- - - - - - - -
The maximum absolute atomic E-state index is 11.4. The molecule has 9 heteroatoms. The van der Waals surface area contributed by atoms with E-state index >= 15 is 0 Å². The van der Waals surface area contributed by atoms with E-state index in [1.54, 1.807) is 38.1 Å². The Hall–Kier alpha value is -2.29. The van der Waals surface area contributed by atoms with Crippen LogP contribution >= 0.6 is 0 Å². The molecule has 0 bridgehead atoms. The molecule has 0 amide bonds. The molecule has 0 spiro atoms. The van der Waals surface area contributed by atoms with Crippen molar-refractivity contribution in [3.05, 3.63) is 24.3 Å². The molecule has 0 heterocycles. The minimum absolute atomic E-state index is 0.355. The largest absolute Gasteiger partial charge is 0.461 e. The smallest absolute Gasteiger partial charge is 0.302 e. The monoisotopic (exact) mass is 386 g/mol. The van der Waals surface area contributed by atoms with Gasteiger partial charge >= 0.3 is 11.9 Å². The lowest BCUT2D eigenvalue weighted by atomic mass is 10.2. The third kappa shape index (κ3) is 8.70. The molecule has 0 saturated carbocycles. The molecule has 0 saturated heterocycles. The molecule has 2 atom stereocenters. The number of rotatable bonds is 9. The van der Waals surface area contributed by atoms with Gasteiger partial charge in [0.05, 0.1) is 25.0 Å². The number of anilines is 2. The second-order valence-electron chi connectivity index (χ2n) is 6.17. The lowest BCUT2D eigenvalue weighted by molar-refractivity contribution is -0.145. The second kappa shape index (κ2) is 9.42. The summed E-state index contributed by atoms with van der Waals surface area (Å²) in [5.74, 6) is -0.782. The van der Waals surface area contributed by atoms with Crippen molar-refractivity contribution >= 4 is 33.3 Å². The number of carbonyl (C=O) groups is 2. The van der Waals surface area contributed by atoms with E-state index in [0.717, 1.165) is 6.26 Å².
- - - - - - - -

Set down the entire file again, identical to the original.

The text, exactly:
The maximum absolute atomic E-state index is 11.4. The molecule has 9 heteroatoms. The van der Waals surface area contributed by atoms with E-state index >= 15 is 0 Å². The van der Waals surface area contributed by atoms with E-state index in [1.54, 1.807) is 38.1 Å². The Hall–Kier alpha value is -2.29. The van der Waals surface area contributed by atoms with Crippen LogP contribution >= 0.6 is 0 Å². The molecule has 0 bridgehead atoms. The molecule has 0 amide bonds. The molecule has 0 spiro atoms. The van der Waals surface area contributed by atoms with Crippen molar-refractivity contribution in [3.05, 3.63) is 24.3 Å². The molecule has 0 heterocycles. The minimum absolute atomic E-state index is 0.355. The largest absolute Gasteiger partial charge is 0.461 e. The smallest absolute Gasteiger partial charge is 0.302 e. The monoisotopic (exact) mass is 386 g/mol. The van der Waals surface area contributed by atoms with Gasteiger partial charge >= 0.3 is 11.9 Å². The lowest BCUT2D eigenvalue weighted by atomic mass is 10.2. The third kappa shape index (κ3) is 8.70. The molecule has 0 saturated carbocycles. The molecule has 0 saturated heterocycles. The molecule has 2 atom stereocenters. The number of rotatable bonds is 9. The van der Waals surface area contributed by atoms with Gasteiger partial charge in [0.05, 0.1) is 25.0 Å². The number of anilines is 2. The second-order valence-electron chi connectivity index (χ2n) is 6.17. The lowest BCUT2D eigenvalue weighted by molar-refractivity contribution is -0.145. The second kappa shape index (κ2) is 9.42. The summed E-state index contributed by atoms with van der Waals surface area (Å²) in [5.74, 6) is -0.782. The van der Waals surface area contributed by atoms with Crippen molar-refractivity contribution >= 4 is 33.3 Å². The number of carbonyl (C=O) groups is 2. The van der Waals surface area contributed by atoms with E-state index in [0.717, 1.165) is 6.26 Å².